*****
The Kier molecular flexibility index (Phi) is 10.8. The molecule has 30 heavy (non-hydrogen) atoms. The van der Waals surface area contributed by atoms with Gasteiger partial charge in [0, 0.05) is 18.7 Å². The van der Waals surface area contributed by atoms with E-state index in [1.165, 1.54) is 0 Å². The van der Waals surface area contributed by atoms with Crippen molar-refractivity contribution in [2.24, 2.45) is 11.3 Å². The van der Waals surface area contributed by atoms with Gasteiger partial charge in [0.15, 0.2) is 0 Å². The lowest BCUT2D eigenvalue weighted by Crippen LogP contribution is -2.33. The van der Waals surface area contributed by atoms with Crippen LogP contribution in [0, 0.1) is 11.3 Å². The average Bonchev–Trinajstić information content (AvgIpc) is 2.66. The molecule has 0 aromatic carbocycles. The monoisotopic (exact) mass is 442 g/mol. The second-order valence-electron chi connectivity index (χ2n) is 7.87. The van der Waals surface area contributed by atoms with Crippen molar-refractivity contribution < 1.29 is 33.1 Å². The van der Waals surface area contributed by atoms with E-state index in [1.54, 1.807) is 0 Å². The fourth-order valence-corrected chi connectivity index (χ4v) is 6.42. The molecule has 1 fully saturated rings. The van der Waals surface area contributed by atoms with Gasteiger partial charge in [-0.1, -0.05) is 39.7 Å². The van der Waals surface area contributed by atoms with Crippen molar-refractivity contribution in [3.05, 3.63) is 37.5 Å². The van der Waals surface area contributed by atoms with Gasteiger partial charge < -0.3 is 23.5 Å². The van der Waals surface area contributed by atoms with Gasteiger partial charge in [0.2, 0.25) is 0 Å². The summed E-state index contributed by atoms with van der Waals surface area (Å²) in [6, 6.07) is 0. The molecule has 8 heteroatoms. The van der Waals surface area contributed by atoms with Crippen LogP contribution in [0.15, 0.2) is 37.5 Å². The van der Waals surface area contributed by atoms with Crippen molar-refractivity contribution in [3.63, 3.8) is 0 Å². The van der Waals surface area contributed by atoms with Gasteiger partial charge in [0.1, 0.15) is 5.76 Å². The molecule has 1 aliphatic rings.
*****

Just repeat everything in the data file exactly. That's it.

The Kier molecular flexibility index (Phi) is 10.8. The molecule has 30 heavy (non-hydrogen) atoms. The van der Waals surface area contributed by atoms with Gasteiger partial charge in [0, 0.05) is 18.7 Å². The van der Waals surface area contributed by atoms with E-state index in [1.165, 1.54) is 0 Å². The van der Waals surface area contributed by atoms with Crippen molar-refractivity contribution in [2.24, 2.45) is 11.3 Å². The van der Waals surface area contributed by atoms with Gasteiger partial charge in [0.15, 0.2) is 0 Å². The lowest BCUT2D eigenvalue weighted by Crippen LogP contribution is -2.33. The van der Waals surface area contributed by atoms with Crippen LogP contribution in [0, 0.1) is 11.3 Å². The average Bonchev–Trinajstić information content (AvgIpc) is 2.66. The molecule has 0 aromatic carbocycles. The monoisotopic (exact) mass is 442 g/mol. The second-order valence-electron chi connectivity index (χ2n) is 7.87. The van der Waals surface area contributed by atoms with Crippen molar-refractivity contribution < 1.29 is 33.1 Å². The van der Waals surface area contributed by atoms with E-state index in [1.54, 1.807) is 0 Å². The fourth-order valence-corrected chi connectivity index (χ4v) is 6.42. The molecule has 1 fully saturated rings. The van der Waals surface area contributed by atoms with Gasteiger partial charge in [-0.1, -0.05) is 39.7 Å². The van der Waals surface area contributed by atoms with Crippen molar-refractivity contribution in [3.05, 3.63) is 37.5 Å². The van der Waals surface area contributed by atoms with Gasteiger partial charge < -0.3 is 23.5 Å². The van der Waals surface area contributed by atoms with Gasteiger partial charge in [0.2, 0.25) is 0 Å². The summed E-state index contributed by atoms with van der Waals surface area (Å²) in [6, 6.07) is 0. The molecule has 8 heteroatoms. The van der Waals surface area contributed by atoms with Crippen LogP contribution in [0.15, 0.2) is 37.5 Å². The van der Waals surface area contributed by atoms with Crippen molar-refractivity contribution in [3.63, 3.8) is 0 Å². The van der Waals surface area contributed by atoms with Gasteiger partial charge in [0.1, 0.15) is 5.76 Å². The molecule has 1 aliphatic rings.